Joho the Blog[liveblog] metaLab - Joho the Blog

[liveblog] metaLab

Harvard metaLab is giving an informal Berkman Klein talk about their work on designing for ethical AI. Jeffrey Schnapp introduces metaLab as “an idea foundry, a knowledge-design lab, and a production studio experimenting in the networked arts and humanities.” The discussion today will be about metaLab’s various involvements in the Berkman Klein – MIT MediaLab project on ethics and governance of AI. The conference is packed with Fellows and the newly-arrived summer interns.

NOTE: Live-blogging. Getting things wrong. Missing points. Omitting key information. Introducing artificial choppiness. Over-emphasizing small matters. Paraphrasing badly. Not running a spellpchecker. Mangling other people’s ideas and words. You are warned, people.

Matthew Battles and Jessica Yurkofsky begin by talking about Curricle, a “new platform for experimenting with shopping for courses.” How can the experience be richer, more visual, and use more of the information and data that Harvard has? They’ve come up with a UI that has three elements: traditional search, a visualization, and a list of the results.

“They’ve been grappling with the ethics of putting forward new search algorithms. ”They’ve been grappling with the ethics of putting forward new search algorithms. The design is guided by transparency, autonomy, and visualization. Transparency means that they make apparent how the search works, allowing students to assign weights to keywords. If Curricle makes recommendations, it will explain that it’s because other students like you have chosen it or because students like you have never done this, etc. Visualization shows students what’s being returned by their search and how it’s distributed.

Similar principles guide a new project, AI Compass, that is the entry point for information about Berkman Klein’s work on the Ethics and Governance of AI project. It is designed to document the research being done and to provide a tool for surveying the field more broadly. They looked at how neural nets are visualized, how training sets are presented, and other visual metaphors. They are trying to find a way to present these resources in their connections. They have decided to use Conway’s Game of Life [which I was writing about an hour ago, which freaks me out a bit]. The game allows complex structures to emerge from simple rules. AI Compass is using animated cellular automata as icons on the site.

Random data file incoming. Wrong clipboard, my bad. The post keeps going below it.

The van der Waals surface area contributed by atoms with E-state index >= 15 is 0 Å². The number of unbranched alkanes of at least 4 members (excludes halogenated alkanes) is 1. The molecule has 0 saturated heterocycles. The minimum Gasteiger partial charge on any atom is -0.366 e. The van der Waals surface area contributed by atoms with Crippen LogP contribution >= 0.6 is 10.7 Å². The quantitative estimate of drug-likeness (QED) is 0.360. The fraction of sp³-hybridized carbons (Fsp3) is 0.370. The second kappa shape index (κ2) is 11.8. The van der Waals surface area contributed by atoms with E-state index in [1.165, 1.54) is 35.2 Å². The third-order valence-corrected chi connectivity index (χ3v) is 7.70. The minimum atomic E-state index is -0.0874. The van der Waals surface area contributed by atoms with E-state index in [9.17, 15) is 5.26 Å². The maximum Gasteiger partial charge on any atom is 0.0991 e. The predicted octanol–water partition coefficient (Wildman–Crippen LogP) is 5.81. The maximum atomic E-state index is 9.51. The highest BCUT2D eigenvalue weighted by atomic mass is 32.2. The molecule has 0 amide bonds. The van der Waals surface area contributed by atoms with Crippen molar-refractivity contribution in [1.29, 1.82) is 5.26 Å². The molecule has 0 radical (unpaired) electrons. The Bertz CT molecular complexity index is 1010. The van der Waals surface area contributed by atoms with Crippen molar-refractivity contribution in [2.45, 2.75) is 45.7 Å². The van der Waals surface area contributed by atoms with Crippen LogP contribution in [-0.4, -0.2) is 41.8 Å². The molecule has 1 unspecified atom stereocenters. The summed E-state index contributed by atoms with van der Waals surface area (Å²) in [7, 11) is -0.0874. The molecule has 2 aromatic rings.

metaLab wants to enable people to explore the information at three different scales. The macro scale shows all of the content arranged into thematic areas. This lets you see connections among the pieces. The middle scale shows the content with more information. At the lowest scale, you see the resource information itself, as well as connections to related content.

Sarah Newman talks about how AI is viewed in popular culture: the Matrix, Ahnuld, etc. “We generally don’t think about AI as it’s expressed in the tools we actually use”We generally don’t think about AI as it’s expressed in the tools we actually use, such as face recognition, search, recommendations, etc. metaLab is interested in how art can draw out the social and cultural dimensions of AI. “What can we learn about ourselves by how we interact with, tell stories about, and project logic, intelligence, and sentience onto machines?” The aim is to “provoke meaningful reflection.”

One project is called “The Future of Secrets.” Where our email and texts be in 100 years? And what does this tell us about our relationship with our tech. Why and how do we trust them? It’s an installation that’s been at the Museum of Fine Arts in Boston and recently in Berlin. People enter secrets that are printed out anonymously. People created stories, most of which weren’t true, often about the logic of the machine. People tended to project much more intelligence on the machine than was there. Cameras were watching and would occasionally print out images from the show itself.